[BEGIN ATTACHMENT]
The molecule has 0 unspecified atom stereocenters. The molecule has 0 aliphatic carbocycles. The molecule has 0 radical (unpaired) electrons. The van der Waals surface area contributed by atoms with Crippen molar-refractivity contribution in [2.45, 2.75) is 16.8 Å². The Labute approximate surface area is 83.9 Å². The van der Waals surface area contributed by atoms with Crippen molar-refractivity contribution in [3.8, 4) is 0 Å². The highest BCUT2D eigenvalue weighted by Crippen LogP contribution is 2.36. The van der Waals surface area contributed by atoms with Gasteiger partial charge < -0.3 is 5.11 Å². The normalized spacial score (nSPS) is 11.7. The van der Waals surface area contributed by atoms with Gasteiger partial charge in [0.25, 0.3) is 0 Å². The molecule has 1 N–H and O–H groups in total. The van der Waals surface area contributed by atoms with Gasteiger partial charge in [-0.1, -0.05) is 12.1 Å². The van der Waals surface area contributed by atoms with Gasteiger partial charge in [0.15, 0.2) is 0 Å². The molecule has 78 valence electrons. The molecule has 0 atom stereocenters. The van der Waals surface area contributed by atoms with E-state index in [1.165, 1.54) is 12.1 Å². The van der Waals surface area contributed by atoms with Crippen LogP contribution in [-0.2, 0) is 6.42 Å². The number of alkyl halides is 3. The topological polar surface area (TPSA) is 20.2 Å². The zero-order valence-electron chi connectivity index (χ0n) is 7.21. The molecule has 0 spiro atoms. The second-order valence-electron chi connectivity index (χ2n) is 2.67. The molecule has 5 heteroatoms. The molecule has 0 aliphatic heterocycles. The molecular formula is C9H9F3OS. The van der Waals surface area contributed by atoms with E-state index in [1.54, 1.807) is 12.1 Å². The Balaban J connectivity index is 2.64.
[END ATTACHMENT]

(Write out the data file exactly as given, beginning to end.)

The molecule has 0 unspecified atom stereocenters. The molecule has 0 aliphatic carbocycles. The molecule has 0 radical (unpaired) electrons. The van der Waals surface area contributed by atoms with Crippen molar-refractivity contribution in [2.45, 2.75) is 16.8 Å². The Labute approximate surface area is 83.9 Å². The van der Waals surface area contributed by atoms with Crippen molar-refractivity contribution in [3.8, 4) is 0 Å². The highest BCUT2D eigenvalue weighted by Crippen LogP contribution is 2.36. The van der Waals surface area contributed by atoms with Gasteiger partial charge < -0.3 is 5.11 Å². The normalized spacial score (nSPS) is 11.7. The van der Waals surface area contributed by atoms with Gasteiger partial charge in [0.25, 0.3) is 0 Å². The molecule has 1 N–H and O–H groups in total. The van der Waals surface area contributed by atoms with Gasteiger partial charge in [-0.1, -0.05) is 12.1 Å². The van der Waals surface area contributed by atoms with Gasteiger partial charge in [0.15, 0.2) is 0 Å². The molecule has 78 valence electrons. The molecule has 0 atom stereocenters. The van der Waals surface area contributed by atoms with E-state index in [1.165, 1.54) is 12.1 Å². The van der Waals surface area contributed by atoms with Crippen LogP contribution in [-0.2, 0) is 6.42 Å². The number of alkyl halides is 3. The topological polar surface area (TPSA) is 20.2 Å². The zero-order valence-electron chi connectivity index (χ0n) is 7.21. The molecule has 0 spiro atoms. The second-order valence-electron chi connectivity index (χ2n) is 2.67. The molecule has 5 heteroatoms. The molecule has 0 aliphatic heterocycles. The molecular formula is C9H9F3OS. The van der Waals surface area contributed by atoms with E-state index in [1.54, 1.807) is 12.1 Å². The Balaban J connectivity index is 2.64.